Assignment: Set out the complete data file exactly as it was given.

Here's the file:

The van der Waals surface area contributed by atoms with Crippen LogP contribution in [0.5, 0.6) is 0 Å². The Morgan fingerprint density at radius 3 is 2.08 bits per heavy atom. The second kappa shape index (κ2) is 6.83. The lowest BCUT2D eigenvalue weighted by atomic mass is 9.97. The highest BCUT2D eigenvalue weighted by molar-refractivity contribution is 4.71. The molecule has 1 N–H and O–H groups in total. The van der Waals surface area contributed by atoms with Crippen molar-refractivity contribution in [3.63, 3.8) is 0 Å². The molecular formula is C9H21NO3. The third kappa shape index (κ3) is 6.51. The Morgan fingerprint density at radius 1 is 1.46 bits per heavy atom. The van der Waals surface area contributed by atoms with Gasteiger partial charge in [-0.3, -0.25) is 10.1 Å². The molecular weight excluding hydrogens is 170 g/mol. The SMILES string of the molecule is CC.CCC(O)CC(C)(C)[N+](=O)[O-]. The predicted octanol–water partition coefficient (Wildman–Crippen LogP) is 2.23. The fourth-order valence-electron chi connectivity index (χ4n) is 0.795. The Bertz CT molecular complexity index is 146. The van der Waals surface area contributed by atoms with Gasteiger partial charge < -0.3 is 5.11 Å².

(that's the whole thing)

The van der Waals surface area contributed by atoms with Crippen LogP contribution in [0.5, 0.6) is 0 Å². The Morgan fingerprint density at radius 3 is 2.08 bits per heavy atom. The second kappa shape index (κ2) is 6.83. The lowest BCUT2D eigenvalue weighted by atomic mass is 9.97. The highest BCUT2D eigenvalue weighted by molar-refractivity contribution is 4.71. The molecule has 1 N–H and O–H groups in total. The van der Waals surface area contributed by atoms with Crippen molar-refractivity contribution in [3.63, 3.8) is 0 Å². The molecular formula is C9H21NO3. The third kappa shape index (κ3) is 6.51. The Morgan fingerprint density at radius 1 is 1.46 bits per heavy atom. The van der Waals surface area contributed by atoms with Gasteiger partial charge in [-0.3, -0.25) is 10.1 Å². The molecular weight excluding hydrogens is 170 g/mol. The SMILES string of the molecule is CC.CCC(O)CC(C)(C)[N+](=O)[O-]. The predicted octanol–water partition coefficient (Wildman–Crippen LogP) is 2.23. The fourth-order valence-electron chi connectivity index (χ4n) is 0.795. The Bertz CT molecular complexity index is 146. The van der Waals surface area contributed by atoms with Gasteiger partial charge < -0.3 is 5.11 Å².